UNECA – Sectoral Study on Health Services in Africa – A Focus on How Trade Liberalisation can Boost Intra-African Trade in Health Services

International Economics Consulting Ltd (IEC) prepared this Sectoral Study on the Health Services in Africa – A focus on how trade liberalisation can boost intra-African trade in health services, for the United Nations Economic Commission for Africa (UNECA). The report covers the state of the health sector in Africa, the economic and social importance of trade in health services, the liberalisation of health services in Africa along with proposals on how to strengthen the health services sector.

The report found how Africa’s health sector is constrained by a number of elements. Limited access to healthcare delivery and poor infrastructure, shortage of trained healthcare professionals, brain-drain and malpractice and corruption in the public sector are some of the most common challenges.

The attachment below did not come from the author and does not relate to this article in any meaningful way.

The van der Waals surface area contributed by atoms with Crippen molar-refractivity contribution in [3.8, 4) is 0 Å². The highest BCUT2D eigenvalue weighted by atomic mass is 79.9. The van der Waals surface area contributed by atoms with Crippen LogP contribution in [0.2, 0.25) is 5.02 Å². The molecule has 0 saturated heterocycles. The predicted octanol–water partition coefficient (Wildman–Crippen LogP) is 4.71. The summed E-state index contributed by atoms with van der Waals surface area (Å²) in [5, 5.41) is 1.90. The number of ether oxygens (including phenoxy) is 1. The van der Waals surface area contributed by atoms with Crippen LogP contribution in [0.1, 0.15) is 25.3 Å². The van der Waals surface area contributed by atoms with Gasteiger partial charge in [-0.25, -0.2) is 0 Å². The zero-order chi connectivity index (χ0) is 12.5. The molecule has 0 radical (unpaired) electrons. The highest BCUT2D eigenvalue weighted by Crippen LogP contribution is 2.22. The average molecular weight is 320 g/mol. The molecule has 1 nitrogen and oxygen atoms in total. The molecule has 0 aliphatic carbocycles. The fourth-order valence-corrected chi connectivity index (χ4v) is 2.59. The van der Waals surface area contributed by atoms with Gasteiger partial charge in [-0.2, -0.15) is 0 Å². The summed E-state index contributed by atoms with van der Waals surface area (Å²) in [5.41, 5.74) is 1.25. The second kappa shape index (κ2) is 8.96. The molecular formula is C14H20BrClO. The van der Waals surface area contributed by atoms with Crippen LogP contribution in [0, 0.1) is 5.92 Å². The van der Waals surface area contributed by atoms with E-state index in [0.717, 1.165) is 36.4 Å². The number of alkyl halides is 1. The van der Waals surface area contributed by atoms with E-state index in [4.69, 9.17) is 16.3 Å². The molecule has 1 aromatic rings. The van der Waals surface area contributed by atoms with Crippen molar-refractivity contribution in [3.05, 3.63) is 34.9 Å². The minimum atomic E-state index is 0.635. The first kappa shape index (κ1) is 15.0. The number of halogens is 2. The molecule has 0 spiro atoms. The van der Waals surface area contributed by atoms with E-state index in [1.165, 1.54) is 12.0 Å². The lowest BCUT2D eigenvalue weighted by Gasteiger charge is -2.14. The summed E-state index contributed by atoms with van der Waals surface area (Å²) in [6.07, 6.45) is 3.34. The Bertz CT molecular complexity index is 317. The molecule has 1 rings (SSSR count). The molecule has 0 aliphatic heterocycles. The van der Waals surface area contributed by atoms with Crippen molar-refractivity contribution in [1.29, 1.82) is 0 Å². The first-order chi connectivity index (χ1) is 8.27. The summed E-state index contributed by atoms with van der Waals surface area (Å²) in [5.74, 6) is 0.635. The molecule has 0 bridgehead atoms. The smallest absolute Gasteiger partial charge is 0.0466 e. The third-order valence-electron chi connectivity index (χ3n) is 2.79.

Additionally, the global pandemic caused by the COVID-19 virus has also had a significant impact on trade in health services exposing the serious weaknesses of the health sector in Africa.

Trade liberalisation in the health sector would boost competition, ensure availability of supply and contribute to address some of the identified challenges. However, to date only 14 African countries have made some type of commitment under the GATS professional services medical sector, with 7 having made commitments to medical and dental services and other human health services. Progress at the regional level in liberalising trade in health has also been slow, with the EAC being the only REC undertaking liberalisation commitments in the Health Sector.

With the health sector playing a critical role in trade through supply of services, it has become important to reconsider the policies in place so as to promote the growth of the health sector. The adoption of policies addressing brain drain, increasing investment in the health sector, linking public and private health care services, promoting the adoption of telemedicine, integrating policies such as telecommunications, insurance, and education would be required to re-strengthen the health sector in Africa and allow it to tackle the most pressing needs of the continent.

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